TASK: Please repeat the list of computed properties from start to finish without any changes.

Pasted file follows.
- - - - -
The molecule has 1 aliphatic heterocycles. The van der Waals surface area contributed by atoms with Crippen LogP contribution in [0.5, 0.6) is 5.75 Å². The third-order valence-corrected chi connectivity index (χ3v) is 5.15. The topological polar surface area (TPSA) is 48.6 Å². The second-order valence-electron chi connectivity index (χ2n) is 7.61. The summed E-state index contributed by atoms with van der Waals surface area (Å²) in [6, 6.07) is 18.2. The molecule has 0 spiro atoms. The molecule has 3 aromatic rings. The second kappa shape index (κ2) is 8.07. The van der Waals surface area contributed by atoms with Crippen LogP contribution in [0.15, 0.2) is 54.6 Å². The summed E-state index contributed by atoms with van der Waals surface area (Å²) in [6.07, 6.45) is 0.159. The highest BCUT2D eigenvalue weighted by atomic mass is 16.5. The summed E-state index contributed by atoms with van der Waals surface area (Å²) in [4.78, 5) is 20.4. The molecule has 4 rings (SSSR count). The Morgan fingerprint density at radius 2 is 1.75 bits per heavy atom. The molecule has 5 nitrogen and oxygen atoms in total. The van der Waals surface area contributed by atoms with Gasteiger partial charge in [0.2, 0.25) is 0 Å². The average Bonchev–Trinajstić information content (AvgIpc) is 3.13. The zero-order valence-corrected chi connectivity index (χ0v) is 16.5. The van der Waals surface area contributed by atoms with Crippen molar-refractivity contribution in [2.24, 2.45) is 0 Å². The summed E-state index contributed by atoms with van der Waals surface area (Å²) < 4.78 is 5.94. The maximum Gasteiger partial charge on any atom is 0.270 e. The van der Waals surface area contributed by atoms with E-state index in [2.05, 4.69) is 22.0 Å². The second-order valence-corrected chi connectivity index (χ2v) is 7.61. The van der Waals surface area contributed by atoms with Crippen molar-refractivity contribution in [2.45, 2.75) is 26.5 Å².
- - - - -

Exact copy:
The molecule has 1 aliphatic heterocycles. The van der Waals surface area contributed by atoms with Crippen LogP contribution in [0.5, 0.6) is 5.75 Å². The third-order valence-corrected chi connectivity index (χ3v) is 5.15. The topological polar surface area (TPSA) is 48.6 Å². The second-order valence-electron chi connectivity index (χ2n) is 7.61. The summed E-state index contributed by atoms with van der Waals surface area (Å²) in [6, 6.07) is 18.2. The molecule has 0 spiro atoms. The molecule has 3 aromatic rings. The second kappa shape index (κ2) is 8.07. The van der Waals surface area contributed by atoms with Crippen LogP contribution in [0.15, 0.2) is 54.6 Å². The summed E-state index contributed by atoms with van der Waals surface area (Å²) in [6.07, 6.45) is 0.159. The highest BCUT2D eigenvalue weighted by atomic mass is 16.5. The summed E-state index contributed by atoms with van der Waals surface area (Å²) in [4.78, 5) is 20.4. The molecule has 4 rings (SSSR count). The Morgan fingerprint density at radius 2 is 1.75 bits per heavy atom. The molecule has 5 nitrogen and oxygen atoms in total. The van der Waals surface area contributed by atoms with Gasteiger partial charge in [0.2, 0.25) is 0 Å². The average Bonchev–Trinajstić information content (AvgIpc) is 3.13. The zero-order valence-corrected chi connectivity index (χ0v) is 16.5. The van der Waals surface area contributed by atoms with Crippen molar-refractivity contribution in [2.24, 2.45) is 0 Å². The summed E-state index contributed by atoms with van der Waals surface area (Å²) < 4.78 is 5.94. The maximum Gasteiger partial charge on any atom is 0.270 e. The van der Waals surface area contributed by atoms with E-state index in [2.05, 4.69) is 22.0 Å². The second-order valence-corrected chi connectivity index (χ2v) is 7.61. The van der Waals surface area contributed by atoms with Crippen molar-refractivity contribution in [2.45, 2.75) is 26.5 Å².